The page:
My next plan is to go to Asia, as you may have read. I have a one-way ticket booked to Hong Kong and I’ll come home when I run out of money. Beyond that, I have no idea where life will take me. That thrills and scares me at the same time, because I have a fear that Chicago will suck me back in and I will go back to my happy but deeply ordinary life. Ideally I would keep living abroad as an expat, learning about the world one metropolis at a time.
I hope this post doesn’t come off as arrogant- it has taken me a long time to get to this point (let’s just say the winter was very long). But for what it’s worth, I’m loving life in Paris and will be sorry to take the next step.
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As much as I adore traveling by train in Europe, there’s nothing like having the flexibility of a car when you’re exploring a new region. So when my mom and sister flew over to Europe to visit me, we decided to renting a car was the only logical option for our week-long trip around France and Spain.
And unsurprisingly, it wasn’t cheap.
On my my fairly budgeted French road trip with my mom and my sister, I knew there was one destination where we would have to go all out- Biarritz.
Biarritz is a French resort town known for its glitzy past as a 19th century seaside destination, when it was graced by European royals such as Queen Victoria and American royals such as the Vanderbilts. (more…)
What’s better than a day spent on a sandy, windswept French island strewn with colorful lighthouses, ponies and daisies? Well as they say in La Belle France, absolument rien. (more…)
When traveling Europe, one finds that English-speaking tourists are quite plentiful in big cities like Florence, Paris and Rome. In Paris especially, us Americans are basically a dime a dozen.
But in the lovely French harbor town of La Rochelle? We were actually kind of a novelty. In fact my mom, little sister and I were the only non-French speaking tourists who seemed to be visiting at all.
La Rochelle, located squarely on the French Atlantic, is a tourist-friendly town known for its 10th century harbor, sea views and oysters.
Considering I had read so much about La Rochelle’s famed oysters, I couldn’t believe our luck when we came across an oyster vendor selling his wares on the cobblestone streets right across from our hotel.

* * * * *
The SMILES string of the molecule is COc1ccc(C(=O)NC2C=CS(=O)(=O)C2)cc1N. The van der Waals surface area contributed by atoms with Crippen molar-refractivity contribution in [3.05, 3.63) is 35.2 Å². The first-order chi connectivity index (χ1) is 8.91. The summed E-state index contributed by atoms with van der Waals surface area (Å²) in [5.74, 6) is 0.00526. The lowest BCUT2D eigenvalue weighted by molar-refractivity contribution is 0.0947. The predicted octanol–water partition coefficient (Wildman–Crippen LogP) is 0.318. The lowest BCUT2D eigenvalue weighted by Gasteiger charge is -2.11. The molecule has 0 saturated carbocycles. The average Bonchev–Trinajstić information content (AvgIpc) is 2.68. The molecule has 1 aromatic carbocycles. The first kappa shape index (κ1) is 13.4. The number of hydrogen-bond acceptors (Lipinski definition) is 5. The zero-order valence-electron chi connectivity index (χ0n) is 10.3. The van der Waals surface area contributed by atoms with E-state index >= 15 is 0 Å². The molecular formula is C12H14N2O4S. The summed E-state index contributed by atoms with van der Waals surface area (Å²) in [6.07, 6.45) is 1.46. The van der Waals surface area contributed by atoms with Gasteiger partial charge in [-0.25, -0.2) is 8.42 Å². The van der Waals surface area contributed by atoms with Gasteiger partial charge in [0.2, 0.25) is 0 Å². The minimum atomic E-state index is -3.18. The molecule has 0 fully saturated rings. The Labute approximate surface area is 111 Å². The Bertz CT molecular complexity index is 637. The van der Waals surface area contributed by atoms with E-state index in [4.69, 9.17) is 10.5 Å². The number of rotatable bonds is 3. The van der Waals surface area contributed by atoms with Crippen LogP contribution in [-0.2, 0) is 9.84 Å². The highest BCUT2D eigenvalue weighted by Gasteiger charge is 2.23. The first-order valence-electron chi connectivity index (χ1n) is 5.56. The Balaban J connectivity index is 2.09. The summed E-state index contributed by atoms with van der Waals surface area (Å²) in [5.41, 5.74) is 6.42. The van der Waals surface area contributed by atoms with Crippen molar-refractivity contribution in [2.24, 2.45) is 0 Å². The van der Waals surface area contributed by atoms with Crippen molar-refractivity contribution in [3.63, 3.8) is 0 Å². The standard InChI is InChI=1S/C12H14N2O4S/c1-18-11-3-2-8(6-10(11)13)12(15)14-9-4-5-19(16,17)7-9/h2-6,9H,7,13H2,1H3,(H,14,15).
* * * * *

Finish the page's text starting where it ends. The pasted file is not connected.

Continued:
And for the bargain price of €5.50 for 6 oysters, who wouldn’t want to try?
The oyster vendor came over with a bucket of bread and butter, as well as a plastic knife, and showed us how to remove the oysters from their shells and drizzle lemon on them. (Actually he was technically just teaching my sister considering I used to work at an oyster bar in San Francisco, ahem.)
My sister slurped her oyster down (which incidentally was her first oyster ever), and sweetly remarked, “They kind of taste like the ocean.”
I later relayed that message to the oyster seller, who nodded his head and sagely responded, “C’est une bonne observation.”
The next morning, we saw La Rochelle in a new light- literally.
After some wandering, we made our way over to the Sunday morning market. As always, few things in France charm me more than the markets: the black chalkboards scrawled with chalk cursive, the piles of fresh, seasonal vegetables, the locals arguing about how long bread should be cooked. (My vote? Pas trop cuite.)
And being a port town, there were plenty of my favorite fish up for offer…
We spent the rest of the morning and afternoon day-tripping to the darling Île de Ré (post soon!), and when we returned in the evening all we wanted to do was some good old-fashioned sightseeing. And when we passed by a Ferris Wheel, we decided to take a spin on it- because where else to better photograph a port-town sunset?
My little sis and I loved the terracotta roofs paired with the little lighthouses, and the panoramic views of harbor.
And of course, took some windblown portraits of each other.
Once our feet were back on the ground, we meandered around the harbor and enjoyed a few last moments in La Rochelle, made golden by the setting sunset.
After our time in Paris hearing so much English, it was fun to feel special for a few days. And à mon avis, it’s always fun to wander 10th century harbors and eat oysters.
Have you ever been the only of your kind (i.e. American, Australian, etc.) in a foreign city? Wasn’t it fun?